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IoT Consortium Adds Connected Health and Wellness as One of Five Core Verticals

The Internet of Things Consortium (IoTC) will add connected health and wellness to its key verticals of focus. Recognizing the urgent need to advance IoT growth in a sector overwhelmed by COVID-19, IoTC and its member partners will prioritize innovation in connected health and wellness—with wearables a sub-vertical—while continuing to focus on driving IoT adoption in connected cities, homes, autos and retail.

"Coronavirus has without a doubt underscored the critical need to drive adoption of devices, platforms and services to support individuals at every level of care—from preventive to emergency," says IoTC Founder and CEO Greg Kahn. "As quickly as technology advances, so does the evolving and changing needs of our world. We need public-private sector collaboration immediately to bring new innovation to the forefront."


Many experts have conceded that the U.S. healthcare system is in crisis, with rising healthcare costs, increasing wait times to see specialists and skyrocketing premiums. While telemedicine and connected health devices are emerging in American society, the adoption of connected healthcare is slower than expected, particularly among smaller medical practices that do not have the resources of large hospitals and healthcare systems.


In a 2016 survey conducted by the American Medical Association, for example, only 15.4 percent of physicians used telemedicine for patient interactions and only 11.2 percent worked in practices that used telemedicine for interactions between physicians and healthcare professionals. Before the coronavirus outbreak, the financial burden of implementing telemedicine was the most significant barrier. Now, the pandemic has forced the government and healthcare systems to extend telemedicine across a wide swath of the country—in both rural and urban environments—to reduce emergency room visits and the spread of the virus to healthcare providers. Just days ago, for instance, the Centers for Medicare and Medicaid Services (CMS) broadened access to Medicare telehealth services so that beneficiaries—particularly those at high-risk of complications from COVID-19—can receive a wider range of services from their doctors without having to travel to a healthcare facility.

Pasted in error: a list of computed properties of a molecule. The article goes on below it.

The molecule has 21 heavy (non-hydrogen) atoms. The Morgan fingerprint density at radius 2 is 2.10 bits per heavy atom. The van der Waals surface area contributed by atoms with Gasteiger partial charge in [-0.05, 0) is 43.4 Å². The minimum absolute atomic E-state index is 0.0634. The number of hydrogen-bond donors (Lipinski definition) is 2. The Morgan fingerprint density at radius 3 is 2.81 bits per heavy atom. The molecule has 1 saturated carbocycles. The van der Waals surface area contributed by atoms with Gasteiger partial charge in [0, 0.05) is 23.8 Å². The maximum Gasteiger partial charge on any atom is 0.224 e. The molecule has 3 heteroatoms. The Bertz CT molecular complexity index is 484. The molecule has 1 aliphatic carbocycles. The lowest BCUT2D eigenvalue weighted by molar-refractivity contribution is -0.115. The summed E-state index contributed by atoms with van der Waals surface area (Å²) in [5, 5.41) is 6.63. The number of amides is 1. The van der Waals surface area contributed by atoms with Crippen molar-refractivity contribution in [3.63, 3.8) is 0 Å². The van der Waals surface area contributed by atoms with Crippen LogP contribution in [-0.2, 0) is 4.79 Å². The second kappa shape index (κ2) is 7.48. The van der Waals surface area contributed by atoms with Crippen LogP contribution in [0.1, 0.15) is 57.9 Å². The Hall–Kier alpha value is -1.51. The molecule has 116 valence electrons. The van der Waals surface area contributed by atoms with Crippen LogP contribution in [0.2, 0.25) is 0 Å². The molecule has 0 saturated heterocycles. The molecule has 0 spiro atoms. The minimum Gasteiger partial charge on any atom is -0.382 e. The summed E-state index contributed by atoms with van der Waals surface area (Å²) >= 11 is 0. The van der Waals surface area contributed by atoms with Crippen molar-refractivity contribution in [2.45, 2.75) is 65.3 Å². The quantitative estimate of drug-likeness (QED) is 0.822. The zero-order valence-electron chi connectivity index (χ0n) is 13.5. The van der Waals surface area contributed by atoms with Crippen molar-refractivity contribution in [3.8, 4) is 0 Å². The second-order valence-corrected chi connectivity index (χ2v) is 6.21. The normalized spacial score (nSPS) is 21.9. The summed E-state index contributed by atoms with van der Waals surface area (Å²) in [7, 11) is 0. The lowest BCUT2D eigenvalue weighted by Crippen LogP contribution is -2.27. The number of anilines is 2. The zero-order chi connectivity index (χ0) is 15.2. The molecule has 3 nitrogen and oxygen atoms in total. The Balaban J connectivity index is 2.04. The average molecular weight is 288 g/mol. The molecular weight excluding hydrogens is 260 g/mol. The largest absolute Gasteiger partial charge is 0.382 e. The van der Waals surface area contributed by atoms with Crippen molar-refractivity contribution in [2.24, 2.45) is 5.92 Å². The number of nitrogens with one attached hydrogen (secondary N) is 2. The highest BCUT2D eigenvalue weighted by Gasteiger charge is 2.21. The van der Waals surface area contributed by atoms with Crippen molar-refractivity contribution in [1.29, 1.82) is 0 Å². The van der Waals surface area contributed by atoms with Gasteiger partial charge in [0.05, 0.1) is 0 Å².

Under new flexibility granted by the supplemental spending bill, private payers are already making changes that could be helpful. In addition, some insurers are encouraging patients to use telehealth services via third-party vendors and participating network clinicians to reduce the risk of exposure and contact.


"Startups and pioneering companies never wavered in the exploration and development of new ways to give healthcare and wellness solutions a much broader reach," adds Kahn. "From the patient-physician experience to consumer devices that help people monitor and manage their health and well-being anywhere at any time, companies unencumbered by bureaucracy are emerging as innovators filling a vital need. It’s time we put our full force behind them and support them."

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